Monday, November 30, 2009

Afro Semitic Experience at the Michigan Festival of Sacred Music

Afro Semitic ExperienceTwo weeks ago I saw the Afro-Semitic Experience play in Kalamazoo as part of the bi-annual Michigan Festival of Sacred Music. I've been a fan of ASE for years but this was my first time getting to see them live and I wasn't disappointed. They put on a wonderful show of American jazz music influenced by both African and Jewish ideas and musical forms. This concert was a special treat because it was the debut of their newly completed work (and new album) "The Road That Heals the Splintered Soul"

Now, I'm not a jazz critic and I completely lack the vocabulary to properly review a jazz concert. But I can say that sitting in Kalmazoo's gorgeous old First Baptist Church, listening to ASE was both a thoughtful and joyful experience. ASE's plays a straight-ahead jazz that's not overtly avante-garde but feels adventurous all the same. Pianist Warren Byrd plays like Felix the Cat, with an unpredictable humor and delicacy. Bassist David Chevan is more the beat poet, understated and economical. Together with their bandmates, their music shifted from Nigerian percussion into delicate piano jazz to be picked up by African chants that then shift gears into Hebrew prayer. But none of it was forced or overblown. It swayed and bumped, soared and knelt.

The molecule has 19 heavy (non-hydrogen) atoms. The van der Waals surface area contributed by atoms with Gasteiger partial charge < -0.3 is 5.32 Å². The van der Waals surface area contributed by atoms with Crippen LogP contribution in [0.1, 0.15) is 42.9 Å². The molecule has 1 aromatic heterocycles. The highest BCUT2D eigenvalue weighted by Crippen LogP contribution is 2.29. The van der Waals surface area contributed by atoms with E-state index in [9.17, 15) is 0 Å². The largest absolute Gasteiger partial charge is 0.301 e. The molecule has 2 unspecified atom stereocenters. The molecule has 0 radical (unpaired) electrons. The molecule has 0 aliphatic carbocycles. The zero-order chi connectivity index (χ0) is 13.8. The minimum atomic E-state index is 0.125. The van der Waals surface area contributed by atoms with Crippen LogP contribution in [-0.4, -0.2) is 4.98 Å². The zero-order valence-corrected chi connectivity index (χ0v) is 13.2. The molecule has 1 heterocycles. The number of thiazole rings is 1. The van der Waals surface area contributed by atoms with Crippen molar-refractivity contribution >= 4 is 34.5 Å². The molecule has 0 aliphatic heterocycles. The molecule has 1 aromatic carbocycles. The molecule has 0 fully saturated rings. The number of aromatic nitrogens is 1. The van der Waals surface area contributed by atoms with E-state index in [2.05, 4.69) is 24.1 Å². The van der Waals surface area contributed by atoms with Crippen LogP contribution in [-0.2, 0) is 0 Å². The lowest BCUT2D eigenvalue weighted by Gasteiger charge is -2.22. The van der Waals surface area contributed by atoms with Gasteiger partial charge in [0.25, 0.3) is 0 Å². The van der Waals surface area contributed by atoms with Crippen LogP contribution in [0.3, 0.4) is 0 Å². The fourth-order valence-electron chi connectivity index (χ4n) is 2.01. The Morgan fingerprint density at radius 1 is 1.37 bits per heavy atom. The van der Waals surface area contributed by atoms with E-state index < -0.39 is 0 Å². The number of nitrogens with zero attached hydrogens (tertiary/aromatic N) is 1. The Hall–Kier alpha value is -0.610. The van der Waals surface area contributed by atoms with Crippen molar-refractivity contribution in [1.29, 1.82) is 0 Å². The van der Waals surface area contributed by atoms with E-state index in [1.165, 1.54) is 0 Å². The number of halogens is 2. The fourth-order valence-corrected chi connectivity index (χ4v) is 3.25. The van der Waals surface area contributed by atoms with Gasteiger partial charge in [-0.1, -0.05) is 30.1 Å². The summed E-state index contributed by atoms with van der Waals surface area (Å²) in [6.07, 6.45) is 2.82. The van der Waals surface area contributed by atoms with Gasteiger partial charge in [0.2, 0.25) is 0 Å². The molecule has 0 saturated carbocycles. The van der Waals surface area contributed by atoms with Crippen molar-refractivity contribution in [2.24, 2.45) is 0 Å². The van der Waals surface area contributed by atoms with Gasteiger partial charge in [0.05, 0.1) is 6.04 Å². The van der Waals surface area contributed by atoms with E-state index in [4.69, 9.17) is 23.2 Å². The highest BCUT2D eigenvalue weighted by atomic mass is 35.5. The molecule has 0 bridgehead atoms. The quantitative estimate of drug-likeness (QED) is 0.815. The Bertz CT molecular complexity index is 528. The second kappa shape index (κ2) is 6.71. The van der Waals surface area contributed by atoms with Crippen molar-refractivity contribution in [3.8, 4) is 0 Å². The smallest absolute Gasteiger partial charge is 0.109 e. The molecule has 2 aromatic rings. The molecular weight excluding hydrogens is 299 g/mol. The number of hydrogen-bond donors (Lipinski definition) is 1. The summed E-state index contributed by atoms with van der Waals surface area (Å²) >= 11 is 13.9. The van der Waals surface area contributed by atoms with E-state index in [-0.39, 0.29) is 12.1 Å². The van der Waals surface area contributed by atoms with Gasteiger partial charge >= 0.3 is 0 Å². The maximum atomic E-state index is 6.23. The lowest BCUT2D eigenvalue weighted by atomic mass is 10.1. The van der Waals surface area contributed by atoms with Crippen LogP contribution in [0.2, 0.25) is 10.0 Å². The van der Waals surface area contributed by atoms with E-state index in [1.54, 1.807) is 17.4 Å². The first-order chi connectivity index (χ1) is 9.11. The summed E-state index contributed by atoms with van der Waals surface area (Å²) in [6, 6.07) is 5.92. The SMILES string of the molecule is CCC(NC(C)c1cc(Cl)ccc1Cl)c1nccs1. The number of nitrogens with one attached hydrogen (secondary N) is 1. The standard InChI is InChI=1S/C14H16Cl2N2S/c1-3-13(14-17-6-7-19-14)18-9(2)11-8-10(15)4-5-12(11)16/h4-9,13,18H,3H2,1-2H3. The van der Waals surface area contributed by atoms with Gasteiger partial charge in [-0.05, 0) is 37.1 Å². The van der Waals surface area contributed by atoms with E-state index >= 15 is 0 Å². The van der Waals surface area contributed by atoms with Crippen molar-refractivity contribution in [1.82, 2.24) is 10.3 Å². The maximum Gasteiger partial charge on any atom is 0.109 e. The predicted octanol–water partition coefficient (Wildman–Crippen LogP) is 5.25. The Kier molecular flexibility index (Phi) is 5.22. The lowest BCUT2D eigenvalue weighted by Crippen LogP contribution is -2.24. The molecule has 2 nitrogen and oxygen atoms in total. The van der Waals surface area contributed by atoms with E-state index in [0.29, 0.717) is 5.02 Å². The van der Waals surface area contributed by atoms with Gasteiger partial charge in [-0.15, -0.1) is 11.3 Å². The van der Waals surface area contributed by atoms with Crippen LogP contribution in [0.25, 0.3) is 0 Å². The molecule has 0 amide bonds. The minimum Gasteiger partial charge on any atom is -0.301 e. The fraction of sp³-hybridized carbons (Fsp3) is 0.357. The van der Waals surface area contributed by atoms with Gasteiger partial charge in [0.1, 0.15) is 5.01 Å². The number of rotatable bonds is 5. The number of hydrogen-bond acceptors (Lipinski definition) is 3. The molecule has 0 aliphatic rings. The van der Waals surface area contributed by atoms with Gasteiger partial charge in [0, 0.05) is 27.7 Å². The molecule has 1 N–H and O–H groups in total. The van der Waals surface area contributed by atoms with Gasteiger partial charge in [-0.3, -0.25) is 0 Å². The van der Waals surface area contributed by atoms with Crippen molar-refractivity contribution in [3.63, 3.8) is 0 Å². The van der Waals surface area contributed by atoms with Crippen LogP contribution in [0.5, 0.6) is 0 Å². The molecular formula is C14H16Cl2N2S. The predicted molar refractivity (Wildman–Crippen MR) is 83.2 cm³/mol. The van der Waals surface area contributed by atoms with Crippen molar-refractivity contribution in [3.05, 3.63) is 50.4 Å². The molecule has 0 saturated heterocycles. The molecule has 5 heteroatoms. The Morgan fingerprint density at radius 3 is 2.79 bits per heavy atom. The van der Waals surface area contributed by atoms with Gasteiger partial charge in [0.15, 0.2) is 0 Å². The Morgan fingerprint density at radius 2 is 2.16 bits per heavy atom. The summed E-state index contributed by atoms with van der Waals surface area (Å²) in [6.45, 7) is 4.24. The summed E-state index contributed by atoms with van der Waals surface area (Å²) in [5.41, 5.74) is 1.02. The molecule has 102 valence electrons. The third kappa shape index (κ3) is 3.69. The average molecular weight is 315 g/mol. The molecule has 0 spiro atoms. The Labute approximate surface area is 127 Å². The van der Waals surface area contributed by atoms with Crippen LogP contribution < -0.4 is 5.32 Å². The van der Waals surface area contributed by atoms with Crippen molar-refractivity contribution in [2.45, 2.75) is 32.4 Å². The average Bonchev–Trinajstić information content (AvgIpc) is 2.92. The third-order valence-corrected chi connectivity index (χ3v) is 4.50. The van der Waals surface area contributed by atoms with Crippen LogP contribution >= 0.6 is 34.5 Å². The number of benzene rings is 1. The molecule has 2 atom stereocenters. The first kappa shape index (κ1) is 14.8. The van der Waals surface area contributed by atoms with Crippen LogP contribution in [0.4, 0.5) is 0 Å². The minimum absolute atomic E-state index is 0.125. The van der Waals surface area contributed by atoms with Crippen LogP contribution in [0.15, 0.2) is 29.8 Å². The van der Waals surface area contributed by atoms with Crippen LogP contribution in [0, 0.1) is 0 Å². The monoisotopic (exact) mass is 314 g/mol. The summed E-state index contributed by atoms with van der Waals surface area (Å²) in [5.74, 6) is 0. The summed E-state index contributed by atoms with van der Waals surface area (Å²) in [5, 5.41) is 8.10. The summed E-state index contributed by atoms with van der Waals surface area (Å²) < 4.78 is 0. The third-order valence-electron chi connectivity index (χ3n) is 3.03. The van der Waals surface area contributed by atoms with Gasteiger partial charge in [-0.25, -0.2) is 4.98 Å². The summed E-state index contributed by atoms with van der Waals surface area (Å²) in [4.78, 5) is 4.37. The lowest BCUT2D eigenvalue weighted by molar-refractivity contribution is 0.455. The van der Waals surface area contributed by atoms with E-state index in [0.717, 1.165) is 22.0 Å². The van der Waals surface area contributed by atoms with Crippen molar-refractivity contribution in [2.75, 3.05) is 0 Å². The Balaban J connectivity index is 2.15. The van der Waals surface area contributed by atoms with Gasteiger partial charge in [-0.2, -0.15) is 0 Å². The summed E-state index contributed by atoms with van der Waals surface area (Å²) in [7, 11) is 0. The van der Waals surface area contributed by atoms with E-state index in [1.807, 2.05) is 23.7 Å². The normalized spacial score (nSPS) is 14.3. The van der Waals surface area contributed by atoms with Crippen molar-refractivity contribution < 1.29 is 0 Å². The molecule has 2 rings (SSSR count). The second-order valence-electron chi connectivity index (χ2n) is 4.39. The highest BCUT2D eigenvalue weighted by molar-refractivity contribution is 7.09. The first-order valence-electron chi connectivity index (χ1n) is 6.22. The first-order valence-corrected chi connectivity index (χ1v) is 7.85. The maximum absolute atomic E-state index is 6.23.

Afro Semitic Experience"Road" is fine album and was a memorable concert but, to be honest, from a Jewish music perspective "Road" is a less engaging piece than bassist David Chevan's albums "Yizkor: Music of Memory" and "Days of Awe: Meditations for Selichot, Rosh Hashanah, and Yom Kippur." These albums aren't really solo albums, the same ASE musicians are playing and the influence of Chevan's ASE songwriting partner Warren Byrd is still very much present. But these albums let Chevan explore his interest in Jewish music and themes in a way that is more focused than on any of the ASE albums. While Chevan has significant contributions to "Road," Byrd's African influences and a wide range of American jazz styles take the forefront. Musically, little separated Jewish themed/titled pieces such as "Adon Olam" and "A Torah Afloat in a Leaky Boat Lands in Congo Square" from the rest of "Road." Which, of course, is fine, but, for me a little disappointing and will send me back to my copies of Yizkor and Days of Awe more often then "Road."

As far as I'm aware there aren't any online samples of "Road" for you to check out, but you can order the album through Amazon. In case you've never heard the Afro Semitic Experience, here's a video of them from a few years ago...

The Afro-Semitic Experience (from 2007, not music from "Road")

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